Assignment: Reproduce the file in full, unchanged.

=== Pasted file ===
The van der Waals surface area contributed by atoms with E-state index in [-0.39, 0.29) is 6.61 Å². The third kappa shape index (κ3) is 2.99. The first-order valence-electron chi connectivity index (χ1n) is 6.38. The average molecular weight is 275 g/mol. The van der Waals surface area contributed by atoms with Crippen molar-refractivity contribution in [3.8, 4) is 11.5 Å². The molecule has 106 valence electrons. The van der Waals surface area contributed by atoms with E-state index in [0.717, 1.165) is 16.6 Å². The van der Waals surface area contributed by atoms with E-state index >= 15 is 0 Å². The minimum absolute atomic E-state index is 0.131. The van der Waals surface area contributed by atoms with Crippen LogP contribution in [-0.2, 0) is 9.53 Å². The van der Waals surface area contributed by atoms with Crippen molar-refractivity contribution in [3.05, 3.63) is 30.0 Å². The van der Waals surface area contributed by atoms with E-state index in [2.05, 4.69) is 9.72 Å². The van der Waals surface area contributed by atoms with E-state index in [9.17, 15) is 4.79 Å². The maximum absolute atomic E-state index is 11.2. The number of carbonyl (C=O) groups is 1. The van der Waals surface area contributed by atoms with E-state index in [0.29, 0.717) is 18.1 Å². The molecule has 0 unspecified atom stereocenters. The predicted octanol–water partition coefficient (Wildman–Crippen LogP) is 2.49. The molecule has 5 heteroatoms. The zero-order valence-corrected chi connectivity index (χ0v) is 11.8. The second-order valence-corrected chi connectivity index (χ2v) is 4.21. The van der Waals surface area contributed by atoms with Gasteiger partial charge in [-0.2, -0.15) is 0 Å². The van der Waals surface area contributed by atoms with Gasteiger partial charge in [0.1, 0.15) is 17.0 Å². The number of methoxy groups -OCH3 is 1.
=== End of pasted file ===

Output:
The van der Waals surface area contributed by atoms with E-state index in [-0.39, 0.29) is 6.61 Å². The third kappa shape index (κ3) is 2.99. The first-order valence-electron chi connectivity index (χ1n) is 6.38. The average molecular weight is 275 g/mol. The van der Waals surface area contributed by atoms with Crippen molar-refractivity contribution in [3.8, 4) is 11.5 Å². The molecule has 106 valence electrons. The van der Waals surface area contributed by atoms with E-state index in [0.717, 1.165) is 16.6 Å². The van der Waals surface area contributed by atoms with E-state index >= 15 is 0 Å². The minimum absolute atomic E-state index is 0.131. The van der Waals surface area contributed by atoms with Crippen LogP contribution in [-0.2, 0) is 9.53 Å². The van der Waals surface area contributed by atoms with Crippen molar-refractivity contribution in [3.05, 3.63) is 30.0 Å². The van der Waals surface area contributed by atoms with E-state index in [2.05, 4.69) is 9.72 Å². The van der Waals surface area contributed by atoms with E-state index in [9.17, 15) is 4.79 Å². The maximum absolute atomic E-state index is 11.2. The number of carbonyl (C=O) groups is 1. The van der Waals surface area contributed by atoms with E-state index in [0.29, 0.717) is 18.1 Å². The molecule has 0 unspecified atom stereocenters. The predicted octanol–water partition coefficient (Wildman–Crippen LogP) is 2.49. The molecule has 5 heteroatoms. The zero-order valence-corrected chi connectivity index (χ0v) is 11.8. The second-order valence-corrected chi connectivity index (χ2v) is 4.21. The van der Waals surface area contributed by atoms with Gasteiger partial charge in [-0.2, -0.15) is 0 Å². The van der Waals surface area contributed by atoms with Gasteiger partial charge in [0.1, 0.15) is 17.0 Å². The number of methoxy groups -OCH3 is 1.